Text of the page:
Prototyping: Learning a New Language

Author: Notre Dame ESTEEM

Dustin Mix is a 2013 ESTEEM Graduate and a "Double Domer."  He has taken his Capstone Thesis Project and has - along with two Notre Dame faculty members - created a startup in Haiti.  You can read a little bit about Dustin here.

I’ve tried to learn two foreign languages in my life, the first of which was Spanish. I took three semesters of it in high school, then took a four year hiatus before I took another semester of it in graduate school. I wasn’t particularly bad at it, if getting good grades is any kind of measure. But when it came to communicating to people outside of the classroom that spoke the language fluently, it was a bit of a different story. I could order at the local Mexican taquerìa, but that was about it.

Dustin - third from left - meets with local Haitians

Fast forward a few years when i moved to Haiti. I had spent some time learning the basics at Notre Dame, but really only knew the niceties, how to find a bathroom, and how to find a beer. Enough to survive, but not exactly the skill level needed to implement a new housing technology. But within 3 months, I could get around, within 6 months I could have conversations in the street, and now a year in, I can have meetings in Kreyol and understand and speak enough to get things done. Am I fluent? Definitely not, but I am a lot further along than I ever was in Spanish.

So why is there such a huge difference between my Spanish and Kreyol skills? The answer isn’t tough, and you probably already guessed it: immersion. I learned Spanish from a book and in a classroom. I learned Kreyol in Haiti, through conversations on the streets, on construction sites, over a beer, and so on. As many people will tell you, this is a great (and maybe the best way) to learn a language. Learn by doing.

I’ve been thinking a lot about this lately, and its parallels in entrepreneurship, especially in some of the hot topics of human centered design and prototyping. What I’m realizing is that designing something for a customer, whether it’s housing in Haiti or any other product or service, is a lot like learning a language. We need to speak the language of the customer’s needs, wants, and desires. And the only way to do that is to learn by doing. No amount of reading market research, laboring over CAD drawings, or financial projections can make up for being out in the world, allowing the prototype to grow, adapt, and learn from the customers. Your products will make mistakes. Your products will take things out of context. Your products will say the wrong thing at the wrong time. The key is to make all of this happen before it’s finished, before it’s out there for the whole world to see. While learning Spanish, I made all my mistakes in homework assignments and in a classroom of 20 other people who didn’t speak the language. As I’m learning Kreyol, I make mistakes everyday alongside people that know the language far better than I do. This is what you want your product development process to look like, someone learning a language by immersion, surrounded by those who speak that language the best.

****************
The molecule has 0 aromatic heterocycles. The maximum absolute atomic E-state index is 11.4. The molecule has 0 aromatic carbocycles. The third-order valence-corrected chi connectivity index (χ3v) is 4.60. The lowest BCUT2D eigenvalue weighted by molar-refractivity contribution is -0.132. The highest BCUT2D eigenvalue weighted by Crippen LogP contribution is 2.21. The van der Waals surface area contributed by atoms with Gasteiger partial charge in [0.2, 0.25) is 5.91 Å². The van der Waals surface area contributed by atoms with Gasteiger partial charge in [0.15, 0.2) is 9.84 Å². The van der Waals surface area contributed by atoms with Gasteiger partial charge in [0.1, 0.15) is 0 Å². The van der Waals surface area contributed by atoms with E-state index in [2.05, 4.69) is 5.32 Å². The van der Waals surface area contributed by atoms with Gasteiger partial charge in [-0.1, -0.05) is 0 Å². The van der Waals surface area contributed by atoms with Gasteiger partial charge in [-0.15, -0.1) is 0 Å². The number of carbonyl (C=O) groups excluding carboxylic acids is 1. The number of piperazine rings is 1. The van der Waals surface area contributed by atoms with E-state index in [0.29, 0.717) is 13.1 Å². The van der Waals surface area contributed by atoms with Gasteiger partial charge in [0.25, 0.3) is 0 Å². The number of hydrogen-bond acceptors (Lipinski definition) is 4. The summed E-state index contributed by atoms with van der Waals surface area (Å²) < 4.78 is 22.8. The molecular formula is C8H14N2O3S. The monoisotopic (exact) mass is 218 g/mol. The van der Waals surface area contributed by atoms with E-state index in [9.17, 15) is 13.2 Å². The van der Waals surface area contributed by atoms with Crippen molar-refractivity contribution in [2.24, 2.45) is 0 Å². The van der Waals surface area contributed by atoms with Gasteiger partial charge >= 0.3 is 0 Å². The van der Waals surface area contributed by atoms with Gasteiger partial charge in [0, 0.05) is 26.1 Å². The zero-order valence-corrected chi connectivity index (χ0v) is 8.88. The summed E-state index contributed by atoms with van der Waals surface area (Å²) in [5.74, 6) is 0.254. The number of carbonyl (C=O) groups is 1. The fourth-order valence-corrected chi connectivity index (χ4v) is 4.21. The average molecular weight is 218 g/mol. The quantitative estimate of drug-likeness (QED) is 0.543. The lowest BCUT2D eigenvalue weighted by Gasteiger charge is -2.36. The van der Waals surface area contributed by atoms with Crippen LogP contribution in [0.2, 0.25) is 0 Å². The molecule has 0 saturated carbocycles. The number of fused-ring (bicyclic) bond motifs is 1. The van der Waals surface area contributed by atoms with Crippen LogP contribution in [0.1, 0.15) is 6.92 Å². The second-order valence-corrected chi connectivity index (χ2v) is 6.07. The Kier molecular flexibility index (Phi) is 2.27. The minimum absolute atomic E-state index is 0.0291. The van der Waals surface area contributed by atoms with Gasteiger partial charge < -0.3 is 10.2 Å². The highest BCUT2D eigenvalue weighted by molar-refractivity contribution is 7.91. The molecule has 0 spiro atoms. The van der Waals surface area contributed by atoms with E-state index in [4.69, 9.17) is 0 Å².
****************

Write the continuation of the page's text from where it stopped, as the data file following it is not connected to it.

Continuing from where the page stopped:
Workers in Haiti work on an E2E House

This is why 2015 is such a big year for us. We’ve gone through that process with our housing model itself, but now it’s time to start prototyping the financing program. We have plans to build five homes next year, all of different sizes, each targeting a different income and family profile, and all accompanied by a pilot financing program. We will be tracking and communicating with these aspiring homeowners to understand how our initial financing program works, how it can be improved, and how ultimately we can expand far beyond five homes per year. But it is a process and we are in the early stages. We have a basic vocabulary of household finances, but its time to start learning the nuances, so that we can deliver the housing model that we have spent so much time creating. To this end, we’ve launched an IndieGoGo crowdfunding campaign to allow us to subsidize some of the costs of the homes, as well as to secure the first five loans from a local Haitian bank. If you’d like to contribute to this pilot project, head over to our campaign, watch our videos, learn about our story, and get a lesson in the language of homeownership in Haiti.

My goal is to someday be fluent in both Kreyol and Spanish, but for now, I’ll settle for being fluent in the needs and desires of aspiring homeowners in Haiti. Everyday there is learning happening in our organization, and that is no accident. It’s a product of being out there with those who speak our language the best. They say practice makes perfect. I think the entrepreneurial equivalent is that prototyping makes perfect. And the only way to prototype effectively, much like learning a language, is to get out there and be willing to be corrected.

Dustin Mix
Cofounder & Haiti Director of Operations